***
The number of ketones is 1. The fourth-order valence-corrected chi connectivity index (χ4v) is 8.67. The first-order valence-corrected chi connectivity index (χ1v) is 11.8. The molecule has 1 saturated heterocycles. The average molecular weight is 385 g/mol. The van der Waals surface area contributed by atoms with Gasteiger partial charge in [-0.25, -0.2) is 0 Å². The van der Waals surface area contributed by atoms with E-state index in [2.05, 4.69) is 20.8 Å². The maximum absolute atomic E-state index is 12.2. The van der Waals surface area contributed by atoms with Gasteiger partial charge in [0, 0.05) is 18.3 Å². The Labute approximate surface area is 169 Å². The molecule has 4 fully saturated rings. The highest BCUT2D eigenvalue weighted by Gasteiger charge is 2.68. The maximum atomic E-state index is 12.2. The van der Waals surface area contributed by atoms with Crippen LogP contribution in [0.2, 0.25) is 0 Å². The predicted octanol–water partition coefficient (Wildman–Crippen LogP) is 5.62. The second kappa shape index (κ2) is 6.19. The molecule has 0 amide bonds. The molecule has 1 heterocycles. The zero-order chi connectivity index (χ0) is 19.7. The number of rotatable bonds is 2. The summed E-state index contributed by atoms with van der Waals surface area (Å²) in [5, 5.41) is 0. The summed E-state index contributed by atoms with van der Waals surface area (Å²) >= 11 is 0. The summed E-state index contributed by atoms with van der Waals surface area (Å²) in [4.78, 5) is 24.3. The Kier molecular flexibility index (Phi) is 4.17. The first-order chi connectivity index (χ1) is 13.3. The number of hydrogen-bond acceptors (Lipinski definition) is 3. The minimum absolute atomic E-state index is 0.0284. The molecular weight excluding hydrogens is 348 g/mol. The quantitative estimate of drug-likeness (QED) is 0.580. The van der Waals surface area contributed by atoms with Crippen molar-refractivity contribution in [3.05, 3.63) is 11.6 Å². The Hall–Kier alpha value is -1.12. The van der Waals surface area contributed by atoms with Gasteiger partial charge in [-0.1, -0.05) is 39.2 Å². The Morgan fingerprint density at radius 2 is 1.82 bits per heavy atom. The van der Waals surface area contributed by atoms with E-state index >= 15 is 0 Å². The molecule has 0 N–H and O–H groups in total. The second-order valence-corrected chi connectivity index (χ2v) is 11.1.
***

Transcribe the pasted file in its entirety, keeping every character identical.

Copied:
The number of ketones is 1. The fourth-order valence-corrected chi connectivity index (χ4v) is 8.67. The first-order valence-corrected chi connectivity index (χ1v) is 11.8. The molecule has 1 saturated heterocycles. The average molecular weight is 385 g/mol. The van der Waals surface area contributed by atoms with Gasteiger partial charge in [-0.25, -0.2) is 0 Å². The van der Waals surface area contributed by atoms with E-state index in [2.05, 4.69) is 20.8 Å². The maximum absolute atomic E-state index is 12.2. The van der Waals surface area contributed by atoms with Gasteiger partial charge in [0, 0.05) is 18.3 Å². The Labute approximate surface area is 169 Å². The molecule has 4 fully saturated rings. The highest BCUT2D eigenvalue weighted by Gasteiger charge is 2.68. The maximum atomic E-state index is 12.2. The van der Waals surface area contributed by atoms with Crippen LogP contribution in [0.2, 0.25) is 0 Å². The predicted octanol–water partition coefficient (Wildman–Crippen LogP) is 5.62. The second kappa shape index (κ2) is 6.19. The molecule has 0 amide bonds. The molecule has 1 heterocycles. The zero-order chi connectivity index (χ0) is 19.7. The number of rotatable bonds is 2. The summed E-state index contributed by atoms with van der Waals surface area (Å²) in [5, 5.41) is 0. The summed E-state index contributed by atoms with van der Waals surface area (Å²) >= 11 is 0. The summed E-state index contributed by atoms with van der Waals surface area (Å²) in [4.78, 5) is 24.3. The Kier molecular flexibility index (Phi) is 4.17. The first-order chi connectivity index (χ1) is 13.3. The number of hydrogen-bond acceptors (Lipinski definition) is 3. The minimum absolute atomic E-state index is 0.0284. The molecular weight excluding hydrogens is 348 g/mol. The quantitative estimate of drug-likeness (QED) is 0.580. The van der Waals surface area contributed by atoms with Crippen molar-refractivity contribution in [3.05, 3.63) is 11.6 Å². The Hall–Kier alpha value is -1.12. The van der Waals surface area contributed by atoms with Gasteiger partial charge in [-0.1, -0.05) is 39.2 Å². The Morgan fingerprint density at radius 2 is 1.82 bits per heavy atom. The van der Waals surface area contributed by atoms with E-state index >= 15 is 0 Å². The molecule has 0 N–H and O–H groups in total. The second-order valence-corrected chi connectivity index (χ2v) is 11.1.